Your job as an airline/rail/transportation writer is to make sense of the business of moving people from place to place.
It’s a beautiful thing when it works. When it doesn’t, the failures are out there for all to see. And that’s what makes this beat so much fun – that very little of how it runs is secret.
This makes your readers, listeners and viewers self-appointed experts. They will keep you on your toes. You may not be able to be on the story before your readers are, so you need to understand it better.
Here are some of the basic building blocks of smart business coverage of transportation:
Understanding the economic forces
Travel is one of the sectors most sensitive to the health of the economy. When businesses are struggling, one of the first things they cut is travel. Teleconferencing is an increasingly viable alternative to travel as technology improves. When households struggle with their budgets, they may stick close to home on vacation or not go on vacation at all. There is little the airlines can do to stimulate travel except cut prices, which they do with the thought that getting some revenue for a seat is better than none at all. But filling a cross-country flight with people paying $198 a head does little good, either. Understanding cost components is critical as well. The big two are labor and fuel. Jet fuel prices are more volatile than gasoline prices. And because travel businesses are extraordinarily capital-intensive – nobody can pay for new jets out of petty cash, after all – interest rates and the debt marketplace play huge roles in these companies’ fortunes.
Following the money
As with any business beat, a basic grounding in revenue, profits, and balance sheets is essential. Travel has its own financial benchmarks as well. The amount of money they take in per widget must exceed their costs of making that widget. In this case, the widget is one passenger traveling one mile (a passenger mile).
The way airlines set prices is so complex that they must employ some of the world’s most powerful computers to keep it all straight. This system, known as yield management, explains why someone booking a flight a month from New York to Los Angeles a month in advance might pay as little as $300 roundtrip while someone flying from Boston to Augusta, Maine, on two days’ notice might pay that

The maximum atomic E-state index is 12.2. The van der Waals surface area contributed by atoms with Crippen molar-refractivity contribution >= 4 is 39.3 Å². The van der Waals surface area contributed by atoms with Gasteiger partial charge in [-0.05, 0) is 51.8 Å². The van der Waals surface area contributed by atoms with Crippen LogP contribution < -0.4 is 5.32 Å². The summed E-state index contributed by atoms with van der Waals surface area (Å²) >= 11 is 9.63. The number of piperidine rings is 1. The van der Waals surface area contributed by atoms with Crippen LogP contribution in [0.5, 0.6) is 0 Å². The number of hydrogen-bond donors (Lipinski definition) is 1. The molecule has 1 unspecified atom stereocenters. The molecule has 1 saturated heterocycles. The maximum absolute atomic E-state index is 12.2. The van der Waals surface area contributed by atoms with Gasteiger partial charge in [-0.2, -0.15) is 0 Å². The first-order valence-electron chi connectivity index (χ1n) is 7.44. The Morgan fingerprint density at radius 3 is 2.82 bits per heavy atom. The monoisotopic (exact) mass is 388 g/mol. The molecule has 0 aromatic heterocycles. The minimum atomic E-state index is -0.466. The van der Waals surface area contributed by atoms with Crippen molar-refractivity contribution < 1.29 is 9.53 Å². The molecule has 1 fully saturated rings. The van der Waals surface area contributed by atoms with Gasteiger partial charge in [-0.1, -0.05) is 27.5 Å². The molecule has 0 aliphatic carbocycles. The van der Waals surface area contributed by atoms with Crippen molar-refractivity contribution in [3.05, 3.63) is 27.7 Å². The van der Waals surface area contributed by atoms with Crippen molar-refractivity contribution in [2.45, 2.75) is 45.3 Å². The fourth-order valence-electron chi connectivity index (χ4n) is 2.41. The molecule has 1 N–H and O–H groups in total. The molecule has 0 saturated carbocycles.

much one way. Yield management is, as its core, the science of extracting the most money out of customers based on their willingness (or need) to fly. You may never make sense of yield management, but it’s essential to understand its principles.
Knowing the equipment
Educate yourself on the hardware your companies use – whether it is a Cessna, a Boeing 737 or a General Electric locomotive. Become familiar with their principles of motions, their performance limits, their parts, their most common areas of breakdown.
The tools of front-line transportation industry jobs have changed over the years, but the tasks are remarkably little changed from a generation ago. Get to know the duties not just of pilots, flight attendants and mechanics, but dispatchers, schedulers, gate agents and ground crews – the people who really make a transportation system run.
Understand the service expectations
As recently as a decade ago, sandwiches were served to passengers on domestic flights of 90 minutes. Now, soft drinks, peanuts, even blankets and pillows have been sacrificed to the bean counters. That being said, the airlines’ ability to get you to your destination on time, to get your bags there along with you, and not bump you off a flight for which you have a confirmed reservation is monitored by the federal government, holding the airlines to a standard of avoiding embarrassment.
Travel remains one of the most regulated segments of the U.S. economy – so regulated, in fact, that oversight can be overlapping, conflicted or vague. For example, the National Transportation Safety Board, despite its name, does not regulate safety. Its role is limited to investigations, research and recommendations. It has no power to enact anything – as told powerfully last fall by a News21 student journalism project chronicling how the Federal Aviation Administration has ignored hundreds of NTSB recommendations over many years. The railroad industry has separate regulators for safety and economic issues and Amtrak, while supported by taxpayer dollars, is an independent government-chartered corporation. Trucking and bus operators and shipping lines have their own regulators. States or local authorities operate airports under federal supervision. Understand who regulates what, and what powers they do and don’t have.